Today marks the long-awaited release of Towers and Trees’ first LP “The West Coast.” Luckily for me, I got a hold of a pre-release copy last week for backing their Kickstarter this past October. Already a fan of their melodic harmonies, soulful lyrics, and stellar live show, I was eager to hear “The West Coast.”
I downloaded it and listened, and listened, and listened. I let the perfectly produced tracks, the powerful bass lines, immaculate guitars, and humbling strings wash over me as I imbibed the pure intoxication of keys, horns, and vocals.
However, the more I listened to “The West Coast,” the more I felt I was being beckoned to share in something greater, something fierce and deeply personal. Like its namesake, there is more to “The West Coast” once you release yourself into its wake. The emotion in the lyrics, tonality, right down to the careful instrumentation choices, is an evocative journey that, like the strongest undertow, will pull you in and sweep you away when you least expect it.
The album starts with the simple, happy innocence of “West Coast Man,” a song full of hopes, dreams, and the inescapable naïveté of adolescence. Once you’ve dipped your toes in, you venture into “FREE” a happy tune that follows our narrator though the exuberant feeling of change and new beginnings.
Feeling confident that you know where the album is going, you wade up to your belly button — you know, that part where you’re in the water but you haven’t fully committed to the chill you’ll feel when you dive in — when suddenly, the aptly named “Tide I” sweeps by and the mood changes, plunging you into its depths. The easy joy of “West Coast Man” is gone as the album progresses into its depths exploring themes of loss, change, and the agony of a broken heart, all culminating in the standout track “Bad Heart,” a stripped down lament that’s more full of soul (sole?) than the entire Pacific.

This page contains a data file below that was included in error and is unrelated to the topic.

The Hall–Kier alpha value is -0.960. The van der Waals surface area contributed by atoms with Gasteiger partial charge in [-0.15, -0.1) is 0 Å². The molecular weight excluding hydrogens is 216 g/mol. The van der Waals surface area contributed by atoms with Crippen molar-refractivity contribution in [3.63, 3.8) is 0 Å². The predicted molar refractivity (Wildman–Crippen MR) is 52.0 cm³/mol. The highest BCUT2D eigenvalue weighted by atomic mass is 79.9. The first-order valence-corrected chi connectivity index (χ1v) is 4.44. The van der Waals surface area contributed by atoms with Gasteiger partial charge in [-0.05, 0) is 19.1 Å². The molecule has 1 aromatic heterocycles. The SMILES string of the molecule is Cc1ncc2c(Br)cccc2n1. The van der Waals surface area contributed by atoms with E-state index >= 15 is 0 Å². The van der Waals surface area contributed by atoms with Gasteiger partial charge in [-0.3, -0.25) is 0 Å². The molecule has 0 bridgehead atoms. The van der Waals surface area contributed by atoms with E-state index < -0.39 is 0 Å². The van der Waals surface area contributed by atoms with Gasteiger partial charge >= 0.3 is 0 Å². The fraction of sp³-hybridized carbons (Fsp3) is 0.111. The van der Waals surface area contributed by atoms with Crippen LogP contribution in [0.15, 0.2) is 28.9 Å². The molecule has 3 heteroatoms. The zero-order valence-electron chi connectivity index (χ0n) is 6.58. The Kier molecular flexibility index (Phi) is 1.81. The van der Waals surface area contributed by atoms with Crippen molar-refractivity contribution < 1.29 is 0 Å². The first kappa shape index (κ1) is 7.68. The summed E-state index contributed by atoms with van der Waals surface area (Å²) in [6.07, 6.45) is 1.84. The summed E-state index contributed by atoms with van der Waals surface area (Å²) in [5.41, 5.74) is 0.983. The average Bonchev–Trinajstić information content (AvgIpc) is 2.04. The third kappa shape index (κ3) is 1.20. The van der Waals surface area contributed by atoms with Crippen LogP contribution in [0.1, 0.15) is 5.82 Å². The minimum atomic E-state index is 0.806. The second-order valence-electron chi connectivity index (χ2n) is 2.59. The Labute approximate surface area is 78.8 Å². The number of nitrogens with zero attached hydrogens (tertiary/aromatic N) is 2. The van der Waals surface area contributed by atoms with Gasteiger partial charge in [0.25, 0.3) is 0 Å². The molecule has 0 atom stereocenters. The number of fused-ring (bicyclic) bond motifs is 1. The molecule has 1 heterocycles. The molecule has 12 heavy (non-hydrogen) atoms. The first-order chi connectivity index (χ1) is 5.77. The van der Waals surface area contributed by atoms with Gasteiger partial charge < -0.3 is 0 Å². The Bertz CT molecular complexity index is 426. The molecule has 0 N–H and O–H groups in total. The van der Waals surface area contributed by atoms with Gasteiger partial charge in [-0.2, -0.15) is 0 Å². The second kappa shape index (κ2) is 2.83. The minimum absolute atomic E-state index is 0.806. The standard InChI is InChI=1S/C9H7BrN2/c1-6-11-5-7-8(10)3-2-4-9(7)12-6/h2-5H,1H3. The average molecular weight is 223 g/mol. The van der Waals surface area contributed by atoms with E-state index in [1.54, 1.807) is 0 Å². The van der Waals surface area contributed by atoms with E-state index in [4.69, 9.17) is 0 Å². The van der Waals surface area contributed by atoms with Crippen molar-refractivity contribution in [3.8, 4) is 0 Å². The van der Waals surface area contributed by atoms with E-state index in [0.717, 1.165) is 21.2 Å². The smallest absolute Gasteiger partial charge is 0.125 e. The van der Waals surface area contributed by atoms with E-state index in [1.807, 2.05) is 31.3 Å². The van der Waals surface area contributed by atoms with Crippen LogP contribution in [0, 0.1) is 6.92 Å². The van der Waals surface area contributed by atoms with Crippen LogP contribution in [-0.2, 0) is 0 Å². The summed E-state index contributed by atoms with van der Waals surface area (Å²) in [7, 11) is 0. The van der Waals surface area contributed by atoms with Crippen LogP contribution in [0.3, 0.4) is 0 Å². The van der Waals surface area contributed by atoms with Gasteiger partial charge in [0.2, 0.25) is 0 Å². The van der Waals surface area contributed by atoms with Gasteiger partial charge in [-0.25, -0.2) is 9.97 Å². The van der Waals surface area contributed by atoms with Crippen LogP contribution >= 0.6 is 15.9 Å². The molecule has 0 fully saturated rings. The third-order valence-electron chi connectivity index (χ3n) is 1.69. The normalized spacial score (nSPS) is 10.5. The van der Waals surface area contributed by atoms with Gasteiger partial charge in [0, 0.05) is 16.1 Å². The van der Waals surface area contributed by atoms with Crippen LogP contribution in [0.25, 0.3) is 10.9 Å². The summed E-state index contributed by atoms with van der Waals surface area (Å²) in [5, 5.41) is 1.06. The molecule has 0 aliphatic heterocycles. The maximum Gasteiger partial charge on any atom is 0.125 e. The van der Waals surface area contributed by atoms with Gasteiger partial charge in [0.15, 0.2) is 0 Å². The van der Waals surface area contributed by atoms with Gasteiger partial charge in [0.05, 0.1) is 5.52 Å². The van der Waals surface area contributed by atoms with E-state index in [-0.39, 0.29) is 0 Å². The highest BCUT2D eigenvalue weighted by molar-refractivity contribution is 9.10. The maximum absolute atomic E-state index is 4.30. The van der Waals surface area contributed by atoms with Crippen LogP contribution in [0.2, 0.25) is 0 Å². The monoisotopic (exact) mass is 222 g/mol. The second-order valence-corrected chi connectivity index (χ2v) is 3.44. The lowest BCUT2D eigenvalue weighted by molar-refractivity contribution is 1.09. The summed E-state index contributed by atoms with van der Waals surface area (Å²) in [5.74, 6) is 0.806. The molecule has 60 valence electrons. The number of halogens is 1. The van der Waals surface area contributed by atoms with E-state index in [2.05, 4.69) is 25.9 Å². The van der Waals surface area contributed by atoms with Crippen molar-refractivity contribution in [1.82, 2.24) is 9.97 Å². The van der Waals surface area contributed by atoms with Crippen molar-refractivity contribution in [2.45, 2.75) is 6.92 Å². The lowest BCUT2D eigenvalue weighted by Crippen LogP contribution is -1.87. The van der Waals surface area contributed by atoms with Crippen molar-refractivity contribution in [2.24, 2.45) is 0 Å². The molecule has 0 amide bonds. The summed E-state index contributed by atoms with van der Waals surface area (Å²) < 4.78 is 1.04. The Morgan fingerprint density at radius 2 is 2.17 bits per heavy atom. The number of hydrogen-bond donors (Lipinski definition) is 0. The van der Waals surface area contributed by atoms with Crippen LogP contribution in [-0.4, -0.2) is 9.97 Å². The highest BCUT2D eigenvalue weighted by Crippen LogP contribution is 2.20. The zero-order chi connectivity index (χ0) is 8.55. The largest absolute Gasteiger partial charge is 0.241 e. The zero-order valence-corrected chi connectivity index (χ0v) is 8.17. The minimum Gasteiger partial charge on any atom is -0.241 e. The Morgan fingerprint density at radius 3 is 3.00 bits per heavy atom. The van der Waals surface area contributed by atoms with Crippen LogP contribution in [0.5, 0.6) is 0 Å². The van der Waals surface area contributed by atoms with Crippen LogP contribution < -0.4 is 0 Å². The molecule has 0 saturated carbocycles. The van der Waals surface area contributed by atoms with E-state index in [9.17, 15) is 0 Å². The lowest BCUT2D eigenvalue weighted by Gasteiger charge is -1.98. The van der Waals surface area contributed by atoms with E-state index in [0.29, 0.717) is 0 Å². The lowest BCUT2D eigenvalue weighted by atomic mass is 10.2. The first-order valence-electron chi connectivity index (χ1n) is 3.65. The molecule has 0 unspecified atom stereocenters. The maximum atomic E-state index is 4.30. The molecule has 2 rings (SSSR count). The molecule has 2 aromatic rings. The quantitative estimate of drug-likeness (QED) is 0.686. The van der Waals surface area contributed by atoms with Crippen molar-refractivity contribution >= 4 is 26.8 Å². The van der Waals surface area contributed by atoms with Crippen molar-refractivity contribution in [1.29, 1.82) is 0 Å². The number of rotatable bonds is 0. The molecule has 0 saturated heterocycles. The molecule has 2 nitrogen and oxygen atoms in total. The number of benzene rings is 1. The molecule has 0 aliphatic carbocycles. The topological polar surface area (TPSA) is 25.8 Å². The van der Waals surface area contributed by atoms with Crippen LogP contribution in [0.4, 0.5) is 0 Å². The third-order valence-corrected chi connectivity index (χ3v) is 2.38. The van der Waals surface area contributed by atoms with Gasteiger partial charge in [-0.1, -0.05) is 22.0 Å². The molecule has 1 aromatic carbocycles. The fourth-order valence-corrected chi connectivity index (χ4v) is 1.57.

Without a chance to surface for air, you’re swept into a journey of loss, remorse, anger, and sadness leading into the emotional pleas of “Last Breath” to the final enthymematic release of “Hearts on Fire (Letting Go).”
From front to back, the entire album is pure catharsis; an ode to embracing loss and learning how to love, and be loved, again. Just as the earth and moon have come together to control the ebb and flow of the tide, Towers & Trees have come together in perfect synchrony to master “The West Coast.”
“The West Coast” is not a self-indulgent geographical brag to those who may live elsewhere. It is a siren’s call to change, to growth, and to becoming a better version of yourself. Just let go and see where the current takes you.
Congratulations Towers & Trees. This album is a labour of love, and it shows. Pure aural ecstasy.
Grab your copy here:
Am I still listening to the stripped-down, soulful yearning and impossibly tight sounds of “Bad Heat” right this second? Yes, probably. Pop on your water wings because this is about to get deep: